8. Filosofia Theoretica: Volume > 8 > Issue: 3
Chukwueloka S. Uduagwu Interrogating the Relationship between Language and Thought Versus Individual and Community: A Conversation with Agada and Egbai
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In this short essay, I will converse with Ada Agada and Uti Egbai on their article titled “Language, Thought, and Interpersonal Communication: A Cross-Cultural Conversation on the Question of Individuality and Community,” published in [Filosofia Theoretica: Journal of African Philosophy, Religions and Culture Vol 7, No 2, 141 -161, 2018]. I will articulate the major contributions of the authors and critically engage their ideas in order to open new vistas for thought. I contend that the relationship that exists between language and thought is like the relationship that exists between individual and community in the debate of personhood in African philosophy. This relationship is what I call “arumaristic relationship”.
9. Filosofia Theoretica: Volume > 8 > Issue: 2
Thaddeus Metz Pursuing Knowledge for its own Sake amidst a World of Poverty: Reconsidering Balogun on Philosophy’s Relevance
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In this article I critically discuss Professor Oladele Abiodun Balogun’s reflections on the proper final ends of doing philosophy and related sorts of abstract, speculative, or theoretical inquiry. Professor Balogun appears to argue that one should undertake philosophical studies only insofar as they are likely to make a practical difference to people’s lives, particularly by contributing to politico-economic development, or, in other words, that one should eschew seeking knowledge for its own sake. However, there is one line of thought from Professor Balogun, about philosophy being able to make life meaningful, that I argue ultimately––perhaps contrary to his intentions––entails that it can be appropriate to some degree to pursue philosophy that is unlikely to ameliorate poverty and similar social ills. My central aims in this article are to identify Professor Balogun’s strongest argument against pursuing any knowledge for its own sake and to argue that an appeal to meaningfulness constitutes a strong, competing reason to seek out some of it.
10. Filosofia Theoretica: Volume > 8 > Issue: 2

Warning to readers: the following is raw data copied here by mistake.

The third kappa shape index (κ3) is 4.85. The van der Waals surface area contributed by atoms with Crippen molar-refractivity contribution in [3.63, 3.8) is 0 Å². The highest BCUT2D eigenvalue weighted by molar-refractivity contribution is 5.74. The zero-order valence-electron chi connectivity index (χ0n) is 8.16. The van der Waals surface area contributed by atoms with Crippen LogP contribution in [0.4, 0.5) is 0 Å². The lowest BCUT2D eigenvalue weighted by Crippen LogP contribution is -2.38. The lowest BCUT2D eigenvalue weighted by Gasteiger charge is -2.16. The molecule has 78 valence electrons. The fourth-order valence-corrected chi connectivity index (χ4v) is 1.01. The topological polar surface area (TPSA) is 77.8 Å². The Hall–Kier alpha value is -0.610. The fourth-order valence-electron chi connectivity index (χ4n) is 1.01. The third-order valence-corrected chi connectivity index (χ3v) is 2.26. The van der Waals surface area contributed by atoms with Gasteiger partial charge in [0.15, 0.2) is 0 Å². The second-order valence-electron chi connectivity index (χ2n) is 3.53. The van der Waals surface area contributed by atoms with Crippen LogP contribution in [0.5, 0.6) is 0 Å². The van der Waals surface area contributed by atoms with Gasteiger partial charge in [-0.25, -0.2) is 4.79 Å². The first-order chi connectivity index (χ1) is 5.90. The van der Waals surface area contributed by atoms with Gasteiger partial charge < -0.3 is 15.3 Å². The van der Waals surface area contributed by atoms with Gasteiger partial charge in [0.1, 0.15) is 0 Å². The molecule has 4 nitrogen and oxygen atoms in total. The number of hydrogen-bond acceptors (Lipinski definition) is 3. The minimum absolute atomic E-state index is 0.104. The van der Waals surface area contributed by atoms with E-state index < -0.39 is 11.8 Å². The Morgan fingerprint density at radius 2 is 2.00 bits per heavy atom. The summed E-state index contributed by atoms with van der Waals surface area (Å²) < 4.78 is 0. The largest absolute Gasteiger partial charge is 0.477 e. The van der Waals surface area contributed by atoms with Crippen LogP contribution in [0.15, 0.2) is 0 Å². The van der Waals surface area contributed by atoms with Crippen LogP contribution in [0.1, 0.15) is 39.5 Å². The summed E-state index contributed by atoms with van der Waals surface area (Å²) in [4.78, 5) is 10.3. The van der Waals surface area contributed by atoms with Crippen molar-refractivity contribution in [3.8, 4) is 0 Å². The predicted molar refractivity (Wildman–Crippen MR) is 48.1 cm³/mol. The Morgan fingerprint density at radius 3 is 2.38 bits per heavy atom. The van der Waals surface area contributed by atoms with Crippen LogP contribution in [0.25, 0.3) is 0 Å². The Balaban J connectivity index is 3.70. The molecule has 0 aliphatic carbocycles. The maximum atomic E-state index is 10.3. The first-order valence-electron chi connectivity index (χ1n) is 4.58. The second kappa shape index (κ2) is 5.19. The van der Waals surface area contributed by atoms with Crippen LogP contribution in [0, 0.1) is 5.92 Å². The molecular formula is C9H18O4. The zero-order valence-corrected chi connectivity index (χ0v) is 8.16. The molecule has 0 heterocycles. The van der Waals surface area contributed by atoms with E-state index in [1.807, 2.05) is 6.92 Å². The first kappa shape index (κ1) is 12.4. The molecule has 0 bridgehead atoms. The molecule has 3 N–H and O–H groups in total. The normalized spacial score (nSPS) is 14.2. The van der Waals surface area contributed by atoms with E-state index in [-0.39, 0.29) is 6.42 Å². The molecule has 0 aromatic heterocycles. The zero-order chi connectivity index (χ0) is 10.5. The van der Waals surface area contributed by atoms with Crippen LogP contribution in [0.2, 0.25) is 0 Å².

Oladele Abiodun Balogun Between Theory and Praxis: Reply to Thaddeus Metz
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In a Guest Lecture delivered by Professor Thaddeus Metz at a Colloquium organized in honour of my 50th birthday, he critically interrogated various aspects of my African philosophical scholarship with a particular focus on what I consider as the task of an African philosopher in the twenty-first century. Drawing on the existential and social problems in contemporary Africa (such as poverty, corruption, leadership problem, ethno-religious crisis, terrorism, refugee crisis, women’s right, amongst others), I have argued that African philosophy should be tailored towards ameliorating these problems as a way of making life meaningful. Metz’s striking criticism is that doing philosophy that does not necessary address existential and socio-political problems in Africa is worth taking seriously in African philosophy. He adds that the very idea of “meaningfulness constitutes a strong, competing reason,” to do philosophy for its own sake. In this article, I reply Metz, contending that his critique only differs in degree from the position I earlier defended but not in kind regarding the connection between theory and praxis. While we both agree on the imperativeness of theorizing in African philosophy, I argue further that African philosophy should go beyond this to solve the practical issues relevant to the advancement of humanity and the society.
11. Filosofia Theoretica: Volume > 8 > Issue: 2
Chukwueloka S. Uduagwu How Relevant is African Philosophy in Africa?: A Conversation with Oladele Balogun
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In this short piece, I re-visit Oladele Balogun’s thesis that African philosophy, in social terms, can be relevant in Africa. I argue that in theorizing only on the social relevance of philosophy in Africa, Balogun fails to do justice to the entire breath of possible practical value which African philosophy can offer to the continent. To show this, I shall converse with Balogun on his idea of social relevance by exposing its strength and weakness. For Balogun, it is in the social aspect of African philosophy such as questioning the belief of a given society in order to change their habit of thought, criticizing their ideology and cultural values etc., that African philosophy’s relevance in Africa can be found. However, I contend that this does not fully capture other areas of African philosophy’s relevance such as the epistemic, ethical and spiritual relevance.
12. Filosofia Theoretica: Volume > 8 > Issue: 2
Babajide Olugbenga Dasaolu Ideology and Oladele Balogun’s Perspective on Parenthood and the ‘Educated Person’